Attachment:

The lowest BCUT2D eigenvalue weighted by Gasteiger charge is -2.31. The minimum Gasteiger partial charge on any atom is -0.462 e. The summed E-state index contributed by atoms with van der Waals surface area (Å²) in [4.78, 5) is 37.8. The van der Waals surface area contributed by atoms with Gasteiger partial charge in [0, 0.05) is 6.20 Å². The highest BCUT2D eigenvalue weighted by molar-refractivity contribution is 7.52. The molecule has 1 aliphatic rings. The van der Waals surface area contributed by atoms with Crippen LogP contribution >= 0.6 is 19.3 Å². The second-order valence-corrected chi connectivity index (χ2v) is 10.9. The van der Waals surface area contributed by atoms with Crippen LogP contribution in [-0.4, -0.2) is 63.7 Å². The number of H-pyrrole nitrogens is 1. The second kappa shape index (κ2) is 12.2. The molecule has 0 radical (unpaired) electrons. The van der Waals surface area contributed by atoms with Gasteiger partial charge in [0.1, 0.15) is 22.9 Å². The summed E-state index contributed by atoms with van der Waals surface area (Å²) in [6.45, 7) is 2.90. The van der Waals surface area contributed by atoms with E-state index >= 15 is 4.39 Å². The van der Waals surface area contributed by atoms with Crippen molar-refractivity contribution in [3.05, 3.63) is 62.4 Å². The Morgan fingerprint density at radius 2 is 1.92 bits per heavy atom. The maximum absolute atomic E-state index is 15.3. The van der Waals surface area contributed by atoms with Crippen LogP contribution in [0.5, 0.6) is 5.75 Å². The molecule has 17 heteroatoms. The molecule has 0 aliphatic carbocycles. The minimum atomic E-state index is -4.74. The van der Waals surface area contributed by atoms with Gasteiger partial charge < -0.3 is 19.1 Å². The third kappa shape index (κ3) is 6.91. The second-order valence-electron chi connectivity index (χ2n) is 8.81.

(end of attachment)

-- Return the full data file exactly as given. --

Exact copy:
The lowest BCUT2D eigenvalue weighted by Gasteiger charge is -2.31. The minimum Gasteiger partial charge on any atom is -0.462 e. The summed E-state index contributed by atoms with van der Waals surface area (Å²) in [4.78, 5) is 37.8. The van der Waals surface area contributed by atoms with Gasteiger partial charge in [0, 0.05) is 6.20 Å². The highest BCUT2D eigenvalue weighted by molar-refractivity contribution is 7.52. The molecule has 1 aliphatic rings. The van der Waals surface area contributed by atoms with Crippen LogP contribution >= 0.6 is 19.3 Å². The second-order valence-corrected chi connectivity index (χ2v) is 10.9. The van der Waals surface area contributed by atoms with Crippen LogP contribution in [-0.4, -0.2) is 63.7 Å². The number of H-pyrrole nitrogens is 1. The second kappa shape index (κ2) is 12.2. The molecule has 0 radical (unpaired) electrons. The van der Waals surface area contributed by atoms with Gasteiger partial charge in [0.1, 0.15) is 22.9 Å². The summed E-state index contributed by atoms with van der Waals surface area (Å²) in [6.45, 7) is 2.90. The van der Waals surface area contributed by atoms with E-state index >= 15 is 4.39 Å². The van der Waals surface area contributed by atoms with Crippen molar-refractivity contribution in [3.05, 3.63) is 62.4 Å². The Morgan fingerprint density at radius 2 is 1.92 bits per heavy atom. The maximum absolute atomic E-state index is 15.3. The van der Waals surface area contributed by atoms with Crippen LogP contribution in [0.5, 0.6) is 5.75 Å². The molecule has 17 heteroatoms. The molecule has 0 aliphatic carbocycles. The minimum atomic E-state index is -4.74. The van der Waals surface area contributed by atoms with Gasteiger partial charge < -0.3 is 19.1 Å². The third kappa shape index (κ3) is 6.91. The second-order valence-electron chi connectivity index (χ2n) is 8.81.